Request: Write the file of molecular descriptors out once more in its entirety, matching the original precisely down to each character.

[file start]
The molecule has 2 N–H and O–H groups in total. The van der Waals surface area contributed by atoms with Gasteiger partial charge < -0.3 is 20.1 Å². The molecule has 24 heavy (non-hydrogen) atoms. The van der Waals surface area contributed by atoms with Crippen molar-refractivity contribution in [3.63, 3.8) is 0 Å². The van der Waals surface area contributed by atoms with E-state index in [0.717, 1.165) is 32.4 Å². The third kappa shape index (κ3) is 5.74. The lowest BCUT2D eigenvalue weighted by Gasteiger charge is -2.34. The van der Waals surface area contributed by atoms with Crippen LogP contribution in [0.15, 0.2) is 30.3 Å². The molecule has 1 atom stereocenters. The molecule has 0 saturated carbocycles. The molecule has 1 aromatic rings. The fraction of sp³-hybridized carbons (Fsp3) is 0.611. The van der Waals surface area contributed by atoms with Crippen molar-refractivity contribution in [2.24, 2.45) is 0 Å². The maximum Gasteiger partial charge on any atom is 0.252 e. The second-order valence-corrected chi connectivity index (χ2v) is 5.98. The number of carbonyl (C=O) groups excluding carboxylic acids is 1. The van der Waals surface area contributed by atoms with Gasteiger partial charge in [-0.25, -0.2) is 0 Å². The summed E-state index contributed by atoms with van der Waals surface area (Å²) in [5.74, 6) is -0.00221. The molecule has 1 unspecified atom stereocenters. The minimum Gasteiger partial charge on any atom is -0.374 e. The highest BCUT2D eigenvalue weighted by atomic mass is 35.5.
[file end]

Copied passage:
The molecule has 2 N–H and O–H groups in total. The van der Waals surface area contributed by atoms with Gasteiger partial charge < -0.3 is 20.1 Å². The molecule has 24 heavy (non-hydrogen) atoms. The van der Waals surface area contributed by atoms with Crippen molar-refractivity contribution in [3.63, 3.8) is 0 Å². The van der Waals surface area contributed by atoms with E-state index in [0.717, 1.165) is 32.4 Å². The third kappa shape index (κ3) is 5.74. The lowest BCUT2D eigenvalue weighted by Gasteiger charge is -2.34. The van der Waals surface area contributed by atoms with Crippen LogP contribution in [0.15, 0.2) is 30.3 Å². The molecule has 1 atom stereocenters. The molecule has 0 saturated carbocycles. The molecule has 1 aromatic rings. The fraction of sp³-hybridized carbons (Fsp3) is 0.611. The van der Waals surface area contributed by atoms with Crippen molar-refractivity contribution in [2.24, 2.45) is 0 Å². The maximum Gasteiger partial charge on any atom is 0.252 e. The second-order valence-corrected chi connectivity index (χ2v) is 5.98. The number of carbonyl (C=O) groups excluding carboxylic acids is 1. The van der Waals surface area contributed by atoms with Gasteiger partial charge in [-0.25, -0.2) is 0 Å². The summed E-state index contributed by atoms with van der Waals surface area (Å²) in [5.74, 6) is -0.00221. The molecule has 1 unspecified atom stereocenters. The minimum Gasteiger partial charge on any atom is -0.374 e. The highest BCUT2D eigenvalue weighted by atomic mass is 35.5.